Cells synchronized in G1 phase were released in the presence of EdU or EdU plus HU. The cells were fixed after 75A) Fluorescence microscopy images of control cells at 0 minutes (top), EdU-labelled control cells at 75 minutes (middle) and EdU-labelled HU-treated cells at 75 minutes (bottom). B) Graph illustrating the relative fluorescent intensity in the samples indicated. The fluorescence intensity was measured using ImageJ 1.46 r in 50 cells at each timepoint. The background was set to the intensity measured at 0 min. The intensity measured in the 50 min sample was set to 100%.
Taken together, these results demonstrate that labelling the DNA using EdU provides a sensitive method that can be used to detect low levels of DNA synthesis.
DNA repair synthesis after UV-irradiation.
UV-irradiation causes DNA damage, mainly in the form of 6-4 photoproducts and cyclobutane pyrimidine dimers (CPDs). These lesions are excised by the nucleotide excision repair (NER) or UV-excision repair (UVER) pathways in fission yeast . For each lesion, single-stranded stretches of about 30 nucleotides are synthesized . In G1 phase, the excision-repair pathways NER and UVER are the only available repair pathways for UV-induced damage. This is in contrast to in G2 where recombinational repair can also be induced. We set out to investigate whether EdU incorporation can be used to detect excision-repair synthesis in G1 after UV-irradiation in fission yeast.
Cells synchronized in G1 were released into EMM containing 10 µM EdU and immediately UV-irradiated to 10–20% survival. As a control, cells were released into EMM with 10 µM EdU, but without UV-irradiation. These control cells showed the S-phase kinetics and EdU signals 20 and 30 minutes after release (Fig. 8) as described above. For the UV-irradiated cells, however, no EdU incorporation could be detected for any of the time points earlier than 40 minutes (Fig. 8). We did not expect to detect any replicative DNA synthesis to occur in the UV-irradiated cells at these times because they are arrested in G1 by UV-irradiation, thus delaying the onset of S phase . To confirm that DNA repair does take place during the first 40 minutes, the presence of CPD-s, the major form of UV-induced damage, was detected by fluorescence microscopy. Over half of the lesions is repaired by 40 minutes (Fig. 8D), indicating efficient excision repair. Our results clearly demonstrate that EdU-labelling does not allow, under these conditions, the detection of DNA repair synthesis. Furthermore, this lack of detection confirms our previous data demonstrating a G1/S checkpoint in S. pombe induced by UV light. We have previously shown that this dose of UV-irradiation induces 0.2–0.3 CPD per kb of DNA . Considering that the fission yeast genome is about 13,8 Mb and that a minimum of 30 nucleotides are synthesized for each CPD, we estimate that at least 105 nucleotides can be incorporated after UV-irradiation. This is apparently not enough to be detected by labelling with 10 µM EdU. Since we could detect EdU-incorporation in HU-arrested cells, but not after repair of damage caused by UV-irradiation, there was most likely more DNA synthesis occurring in HU-treated cells than in the UV-irradiated cells.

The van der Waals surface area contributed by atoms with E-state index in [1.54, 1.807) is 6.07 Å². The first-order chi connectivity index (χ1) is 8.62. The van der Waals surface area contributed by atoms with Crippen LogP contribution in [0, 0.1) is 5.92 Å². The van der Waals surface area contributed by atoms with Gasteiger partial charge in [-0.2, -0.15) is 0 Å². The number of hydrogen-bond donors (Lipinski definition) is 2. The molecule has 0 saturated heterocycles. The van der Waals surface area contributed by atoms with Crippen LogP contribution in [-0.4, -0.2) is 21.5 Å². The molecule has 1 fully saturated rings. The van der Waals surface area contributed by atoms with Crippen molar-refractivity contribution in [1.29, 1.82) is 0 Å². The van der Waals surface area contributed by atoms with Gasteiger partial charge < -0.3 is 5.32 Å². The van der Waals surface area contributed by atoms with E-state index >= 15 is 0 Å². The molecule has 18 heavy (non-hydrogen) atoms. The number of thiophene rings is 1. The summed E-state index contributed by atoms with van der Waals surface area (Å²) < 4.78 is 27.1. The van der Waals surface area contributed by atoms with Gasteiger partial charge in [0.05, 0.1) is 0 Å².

Cells arrested in G1 phase were released in the presence of EdU and immediately UV-irradiated with 1100 J/m2. Control cells were not irradiated. Samples were harvested at the time points indicated, fixed, processed, and imaged by fluorescence microscopy. A) Microscopy pictures of EdU -labelled UV-irradiated and control cells 0 and 30 minutes after release. B) Detection of CPD-s by indirect immunflourescence in control and UV-irradiated cells immediately after irradiation. C) The graph shows the percentage of EdU-positive cells in UV-irradiated and control cells at the different time points after release. D) The graph shows the relative fluorescence intensity of CPDs as measured by indirect immunfluorescence in UV-irradiated and control cells at the different time points after release.
Sequential Labelling with Two Different Analogues
A double-labelling technique can be used to discriminate between the DNA synthesis occurring at different times during the same S phase or occurring in consecutive S phases , , . This technique has been used successfully for several organisms and cell lines , , . Labelling of two consecutive S-phases using IdU and CldU has been done in fission yeast for DNA-combing experiments . However, we find that the analogue concentrations used in those experiments are too low for immunofluorecent detection in whole cells. To label the DNA in two generations is particularly challenging if the label arrests or perturbs the cell-cycle progression. BrdU, CldU and IdU are all detected by indirect immunofluorescence, so that detection of these labels can be combined as long as there are differentially labelled antibodies available. Since EdU has a less severe effect on the cell cycle than the halogenated analogues (above), combining EdU labelling with any of the other analogues is preferential to combining two halogenated analogues. More recently, combination of EdU and BrdU has been successfully used for DNA-combing experiments .